And in November, San Francisco became the third city in the U.S. to adopt a $15 minimum wage. Since the first fast-food strike in 2012, 9 million low-wage workers have gotten raises through local ballot measures, city and state legislation, contract negotiations and employer policy changes—more workers than are in private sector unions in the entire country.
Slate said the Fight for $15, “managed to completely rewire how the public and politicians think about wages;” MSNBC said it, “entirely changed the politics of the country;” and Fortune said it, “transformed labor organizing from a process often centered on nickel-and-dime negotiations with a single employer into a social justice movement that transcends industry and geographic boundaries.
The urgent need for solutions to America’s low-wage crisis is already emerging as a key issue in the run-up to the 2016 election. In The New York Times, David Leonhardt wrote, “[a]s the 2016 presidential campaign begins to stir, the central question will be how both parties respond to the great wage slowdown.” And Democrats and leading economic experts are increasingly looking to restore Americans’ rights to form unions as a way to bring balance back to the economy and create jobs that enable more communities to thrive.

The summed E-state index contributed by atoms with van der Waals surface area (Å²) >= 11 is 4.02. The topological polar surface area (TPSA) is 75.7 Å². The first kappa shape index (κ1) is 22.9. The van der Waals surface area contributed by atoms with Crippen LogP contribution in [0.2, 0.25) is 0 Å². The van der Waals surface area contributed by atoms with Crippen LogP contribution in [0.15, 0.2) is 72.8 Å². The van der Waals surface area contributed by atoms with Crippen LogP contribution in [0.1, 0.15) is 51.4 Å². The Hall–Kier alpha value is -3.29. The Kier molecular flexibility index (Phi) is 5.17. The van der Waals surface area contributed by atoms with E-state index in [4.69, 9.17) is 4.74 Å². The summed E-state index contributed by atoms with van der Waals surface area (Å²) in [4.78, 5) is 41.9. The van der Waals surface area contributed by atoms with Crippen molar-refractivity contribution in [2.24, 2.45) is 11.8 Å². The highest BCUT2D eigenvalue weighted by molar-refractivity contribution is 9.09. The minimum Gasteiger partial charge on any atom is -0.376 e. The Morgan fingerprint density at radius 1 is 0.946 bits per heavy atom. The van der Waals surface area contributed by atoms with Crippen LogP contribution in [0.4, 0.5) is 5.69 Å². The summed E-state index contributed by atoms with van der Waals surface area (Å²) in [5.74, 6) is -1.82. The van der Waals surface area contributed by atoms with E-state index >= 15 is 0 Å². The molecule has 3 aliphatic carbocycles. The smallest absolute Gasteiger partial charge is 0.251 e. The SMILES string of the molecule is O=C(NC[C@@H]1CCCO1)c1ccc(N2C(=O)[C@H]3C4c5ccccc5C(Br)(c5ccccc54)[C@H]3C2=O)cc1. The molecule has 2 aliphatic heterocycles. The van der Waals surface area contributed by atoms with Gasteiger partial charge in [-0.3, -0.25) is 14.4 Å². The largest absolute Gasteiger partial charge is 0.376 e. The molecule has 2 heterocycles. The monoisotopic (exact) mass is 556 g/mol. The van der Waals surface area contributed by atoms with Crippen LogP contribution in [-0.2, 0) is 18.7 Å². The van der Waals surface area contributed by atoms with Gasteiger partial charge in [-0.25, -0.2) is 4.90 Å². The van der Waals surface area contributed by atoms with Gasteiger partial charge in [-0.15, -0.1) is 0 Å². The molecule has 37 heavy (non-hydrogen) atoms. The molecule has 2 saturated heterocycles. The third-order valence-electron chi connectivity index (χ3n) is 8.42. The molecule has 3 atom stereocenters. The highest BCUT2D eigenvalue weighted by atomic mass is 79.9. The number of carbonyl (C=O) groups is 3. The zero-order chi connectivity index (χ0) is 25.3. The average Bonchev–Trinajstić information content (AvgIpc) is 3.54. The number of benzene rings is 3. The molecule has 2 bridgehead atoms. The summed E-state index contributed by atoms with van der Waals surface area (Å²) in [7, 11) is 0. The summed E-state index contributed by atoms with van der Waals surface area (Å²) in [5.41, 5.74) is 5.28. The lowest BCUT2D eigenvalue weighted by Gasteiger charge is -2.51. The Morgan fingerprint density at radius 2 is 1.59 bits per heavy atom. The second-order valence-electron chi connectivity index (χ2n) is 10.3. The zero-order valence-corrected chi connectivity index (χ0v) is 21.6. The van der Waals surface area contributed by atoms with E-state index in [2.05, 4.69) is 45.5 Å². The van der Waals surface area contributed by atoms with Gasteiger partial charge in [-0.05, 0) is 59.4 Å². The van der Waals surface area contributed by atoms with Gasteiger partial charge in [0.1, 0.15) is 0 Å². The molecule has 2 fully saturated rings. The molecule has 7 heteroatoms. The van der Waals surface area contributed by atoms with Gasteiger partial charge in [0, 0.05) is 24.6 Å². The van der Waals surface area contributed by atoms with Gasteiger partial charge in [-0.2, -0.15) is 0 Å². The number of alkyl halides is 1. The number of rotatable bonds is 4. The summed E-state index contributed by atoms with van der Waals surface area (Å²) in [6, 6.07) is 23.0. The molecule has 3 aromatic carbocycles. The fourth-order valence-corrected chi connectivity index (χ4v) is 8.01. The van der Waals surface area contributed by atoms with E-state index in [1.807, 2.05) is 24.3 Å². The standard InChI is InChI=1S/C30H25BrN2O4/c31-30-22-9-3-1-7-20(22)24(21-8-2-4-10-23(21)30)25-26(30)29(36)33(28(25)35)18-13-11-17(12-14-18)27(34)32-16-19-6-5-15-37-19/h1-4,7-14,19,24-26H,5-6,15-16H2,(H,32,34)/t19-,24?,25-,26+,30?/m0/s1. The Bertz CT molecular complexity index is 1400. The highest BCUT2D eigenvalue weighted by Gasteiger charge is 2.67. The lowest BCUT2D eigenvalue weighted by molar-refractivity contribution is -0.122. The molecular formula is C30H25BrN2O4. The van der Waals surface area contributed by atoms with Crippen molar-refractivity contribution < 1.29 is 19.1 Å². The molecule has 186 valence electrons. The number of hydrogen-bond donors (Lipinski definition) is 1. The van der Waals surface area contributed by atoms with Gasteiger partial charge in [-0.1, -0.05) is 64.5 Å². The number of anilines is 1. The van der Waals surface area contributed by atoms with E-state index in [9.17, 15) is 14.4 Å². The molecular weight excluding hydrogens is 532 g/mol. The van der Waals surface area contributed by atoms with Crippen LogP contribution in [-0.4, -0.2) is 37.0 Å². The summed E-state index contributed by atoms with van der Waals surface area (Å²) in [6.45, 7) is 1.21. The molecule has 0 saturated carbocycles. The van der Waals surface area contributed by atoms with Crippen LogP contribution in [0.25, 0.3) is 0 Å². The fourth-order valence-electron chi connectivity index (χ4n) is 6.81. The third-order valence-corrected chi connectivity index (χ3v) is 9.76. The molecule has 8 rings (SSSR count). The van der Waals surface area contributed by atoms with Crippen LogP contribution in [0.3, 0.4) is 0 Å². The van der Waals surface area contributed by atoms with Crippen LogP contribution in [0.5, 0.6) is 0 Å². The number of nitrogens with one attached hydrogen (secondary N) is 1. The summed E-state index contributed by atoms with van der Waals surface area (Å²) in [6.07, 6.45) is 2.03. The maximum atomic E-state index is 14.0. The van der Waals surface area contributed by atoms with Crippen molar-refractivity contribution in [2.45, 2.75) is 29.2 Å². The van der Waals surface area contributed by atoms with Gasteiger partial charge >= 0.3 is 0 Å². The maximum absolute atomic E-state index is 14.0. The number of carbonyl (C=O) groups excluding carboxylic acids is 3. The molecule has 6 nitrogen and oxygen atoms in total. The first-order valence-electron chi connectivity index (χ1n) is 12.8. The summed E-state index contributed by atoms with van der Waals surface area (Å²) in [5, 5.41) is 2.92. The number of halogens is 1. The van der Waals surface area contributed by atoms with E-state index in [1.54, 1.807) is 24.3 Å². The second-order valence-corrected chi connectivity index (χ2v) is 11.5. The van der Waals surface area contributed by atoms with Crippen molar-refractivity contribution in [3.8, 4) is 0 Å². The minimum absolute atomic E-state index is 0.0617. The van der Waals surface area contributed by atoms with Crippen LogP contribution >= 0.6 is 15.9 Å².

On January 31st, hundreds of SEIU Local 1 member leaders from across the Midwest gathered in Chicago to make a plan to win better wages and benefits for their families, and to ultimately raise America with good jobs.
Contracts expire on April 5, 2015 for nearly 12,000 janitors in Chicago including Chicago Public School custodians and other city and county buildings along with janitors working in office buildings in downtown Chicago and across Chicagoland. Similar janitorial contracts are expiring for approximately 130,000 janitors around the country throughout 2015 and 2016; Chicago is the first city to negotiate.
Chicago’s janitors work hard to keep our offices, our schools and our city clean and healthy. They clean the equivalent of nearly 33,000 miles of office space every night, vacuuming our floors, emptying our trash, and sanitizing our bathrooms. They clean build ings of major corporations—such as JP Morgan Chase, McDonald’s, AT&T, Kraft, CME Group, United and Boeing—and public facilities like Chicago Public Schools and city, county and federal buildings.